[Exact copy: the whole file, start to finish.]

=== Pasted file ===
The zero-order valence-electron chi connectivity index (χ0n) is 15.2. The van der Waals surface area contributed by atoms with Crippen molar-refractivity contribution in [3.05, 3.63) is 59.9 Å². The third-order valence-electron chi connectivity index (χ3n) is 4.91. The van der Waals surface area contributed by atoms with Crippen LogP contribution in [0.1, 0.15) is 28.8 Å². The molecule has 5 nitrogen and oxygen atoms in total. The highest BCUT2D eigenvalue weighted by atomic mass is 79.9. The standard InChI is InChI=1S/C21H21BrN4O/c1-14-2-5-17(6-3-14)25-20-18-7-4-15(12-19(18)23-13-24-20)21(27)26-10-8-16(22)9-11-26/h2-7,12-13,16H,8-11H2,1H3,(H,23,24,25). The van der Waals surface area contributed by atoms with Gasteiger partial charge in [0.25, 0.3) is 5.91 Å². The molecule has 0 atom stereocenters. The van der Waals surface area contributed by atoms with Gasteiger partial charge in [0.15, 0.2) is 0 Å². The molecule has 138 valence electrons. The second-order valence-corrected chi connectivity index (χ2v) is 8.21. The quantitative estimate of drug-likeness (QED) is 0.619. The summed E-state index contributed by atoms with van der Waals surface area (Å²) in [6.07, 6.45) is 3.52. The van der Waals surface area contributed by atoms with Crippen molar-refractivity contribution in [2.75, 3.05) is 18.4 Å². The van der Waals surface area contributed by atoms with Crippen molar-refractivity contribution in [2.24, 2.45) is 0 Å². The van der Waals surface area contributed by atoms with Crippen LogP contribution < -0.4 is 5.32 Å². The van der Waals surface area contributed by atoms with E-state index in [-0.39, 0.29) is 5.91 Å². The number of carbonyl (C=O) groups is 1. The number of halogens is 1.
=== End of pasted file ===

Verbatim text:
The zero-order valence-electron chi connectivity index (χ0n) is 15.2. The van der Waals surface area contributed by atoms with Crippen molar-refractivity contribution in [3.05, 3.63) is 59.9 Å². The third-order valence-electron chi connectivity index (χ3n) is 4.91. The van der Waals surface area contributed by atoms with Crippen LogP contribution in [0.1, 0.15) is 28.8 Å². The molecule has 5 nitrogen and oxygen atoms in total. The highest BCUT2D eigenvalue weighted by atomic mass is 79.9. The standard InChI is InChI=1S/C21H21BrN4O/c1-14-2-5-17(6-3-14)25-20-18-7-4-15(12-19(18)23-13-24-20)21(27)26-10-8-16(22)9-11-26/h2-7,12-13,16H,8-11H2,1H3,(H,23,24,25). The van der Waals surface area contributed by atoms with Gasteiger partial charge in [0.25, 0.3) is 5.91 Å². The molecule has 0 atom stereocenters. The van der Waals surface area contributed by atoms with Gasteiger partial charge in [0.15, 0.2) is 0 Å². The molecule has 138 valence electrons. The second-order valence-corrected chi connectivity index (χ2v) is 8.21. The quantitative estimate of drug-likeness (QED) is 0.619. The summed E-state index contributed by atoms with van der Waals surface area (Å²) in [6.07, 6.45) is 3.52. The van der Waals surface area contributed by atoms with Crippen molar-refractivity contribution in [2.75, 3.05) is 18.4 Å². The van der Waals surface area contributed by atoms with Crippen molar-refractivity contribution in [2.24, 2.45) is 0 Å². The van der Waals surface area contributed by atoms with Crippen LogP contribution < -0.4 is 5.32 Å². The van der Waals surface area contributed by atoms with E-state index in [-0.39, 0.29) is 5.91 Å². The number of carbonyl (C=O) groups is 1. The number of halogens is 1.